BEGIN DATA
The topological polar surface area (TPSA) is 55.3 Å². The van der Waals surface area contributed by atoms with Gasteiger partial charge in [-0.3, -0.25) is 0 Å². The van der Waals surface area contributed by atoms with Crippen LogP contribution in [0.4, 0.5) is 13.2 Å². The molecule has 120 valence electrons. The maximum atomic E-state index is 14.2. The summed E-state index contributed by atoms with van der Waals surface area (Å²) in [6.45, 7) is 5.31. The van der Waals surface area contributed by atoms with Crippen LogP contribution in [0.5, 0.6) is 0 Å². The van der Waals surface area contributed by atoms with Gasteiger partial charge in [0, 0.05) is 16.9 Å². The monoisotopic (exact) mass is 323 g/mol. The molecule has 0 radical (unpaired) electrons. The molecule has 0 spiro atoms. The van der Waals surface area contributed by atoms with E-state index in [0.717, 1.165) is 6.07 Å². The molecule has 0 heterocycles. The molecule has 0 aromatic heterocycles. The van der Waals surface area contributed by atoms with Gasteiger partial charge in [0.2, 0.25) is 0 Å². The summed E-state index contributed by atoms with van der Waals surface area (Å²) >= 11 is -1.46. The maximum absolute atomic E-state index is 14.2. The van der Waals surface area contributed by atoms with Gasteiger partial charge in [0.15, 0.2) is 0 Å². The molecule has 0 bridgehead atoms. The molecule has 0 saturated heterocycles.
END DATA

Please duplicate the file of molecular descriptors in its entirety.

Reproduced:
The topological polar surface area (TPSA) is 55.3 Å². The van der Waals surface area contributed by atoms with Gasteiger partial charge in [-0.3, -0.25) is 0 Å². The van der Waals surface area contributed by atoms with Crippen LogP contribution in [0.4, 0.5) is 13.2 Å². The molecule has 120 valence electrons. The maximum atomic E-state index is 14.2. The summed E-state index contributed by atoms with van der Waals surface area (Å²) in [6.45, 7) is 5.31. The van der Waals surface area contributed by atoms with Crippen LogP contribution in [0.5, 0.6) is 0 Å². The van der Waals surface area contributed by atoms with Gasteiger partial charge in [0, 0.05) is 16.9 Å². The monoisotopic (exact) mass is 323 g/mol. The molecule has 0 radical (unpaired) electrons. The molecule has 0 spiro atoms. The van der Waals surface area contributed by atoms with E-state index in [0.717, 1.165) is 6.07 Å². The molecule has 0 heterocycles. The molecule has 0 aromatic heterocycles. The van der Waals surface area contributed by atoms with Gasteiger partial charge in [0.2, 0.25) is 0 Å². The summed E-state index contributed by atoms with van der Waals surface area (Å²) >= 11 is -1.46. The maximum absolute atomic E-state index is 14.2. The van der Waals surface area contributed by atoms with Gasteiger partial charge in [0.15, 0.2) is 0 Å². The molecule has 0 bridgehead atoms. The molecule has 0 saturated heterocycles.